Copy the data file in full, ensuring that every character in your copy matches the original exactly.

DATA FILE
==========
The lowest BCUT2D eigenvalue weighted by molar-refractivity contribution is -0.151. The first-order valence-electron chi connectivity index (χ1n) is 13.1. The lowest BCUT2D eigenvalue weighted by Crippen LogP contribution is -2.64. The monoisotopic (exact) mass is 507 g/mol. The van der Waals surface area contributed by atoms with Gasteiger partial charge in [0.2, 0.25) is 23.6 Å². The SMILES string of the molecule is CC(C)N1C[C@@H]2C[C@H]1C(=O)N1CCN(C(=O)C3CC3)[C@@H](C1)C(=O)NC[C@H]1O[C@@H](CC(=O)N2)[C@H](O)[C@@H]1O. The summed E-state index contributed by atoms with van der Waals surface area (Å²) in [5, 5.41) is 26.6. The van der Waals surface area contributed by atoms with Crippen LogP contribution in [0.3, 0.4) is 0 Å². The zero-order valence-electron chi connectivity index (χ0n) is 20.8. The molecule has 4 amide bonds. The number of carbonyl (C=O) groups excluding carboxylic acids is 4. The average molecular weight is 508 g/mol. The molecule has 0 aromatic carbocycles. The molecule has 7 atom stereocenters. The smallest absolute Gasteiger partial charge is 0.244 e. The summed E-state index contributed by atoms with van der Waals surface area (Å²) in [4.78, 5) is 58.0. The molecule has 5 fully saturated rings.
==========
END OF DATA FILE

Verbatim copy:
The lowest BCUT2D eigenvalue weighted by molar-refractivity contribution is -0.151. The first-order valence-electron chi connectivity index (χ1n) is 13.1. The lowest BCUT2D eigenvalue weighted by Crippen LogP contribution is -2.64. The monoisotopic (exact) mass is 507 g/mol. The van der Waals surface area contributed by atoms with Gasteiger partial charge in [0.2, 0.25) is 23.6 Å². The SMILES string of the molecule is CC(C)N1C[C@@H]2C[C@H]1C(=O)N1CCN(C(=O)C3CC3)[C@@H](C1)C(=O)NC[C@H]1O[C@@H](CC(=O)N2)[C@H](O)[C@@H]1O. The summed E-state index contributed by atoms with van der Waals surface area (Å²) in [5, 5.41) is 26.6. The van der Waals surface area contributed by atoms with Crippen LogP contribution in [0.3, 0.4) is 0 Å². The zero-order valence-electron chi connectivity index (χ0n) is 20.8. The molecule has 4 amide bonds. The number of carbonyl (C=O) groups excluding carboxylic acids is 4. The average molecular weight is 508 g/mol. The molecule has 0 aromatic carbocycles. The molecule has 7 atom stereocenters. The smallest absolute Gasteiger partial charge is 0.244 e. The summed E-state index contributed by atoms with van der Waals surface area (Å²) in [4.78, 5) is 58.0. The molecule has 5 fully saturated rings.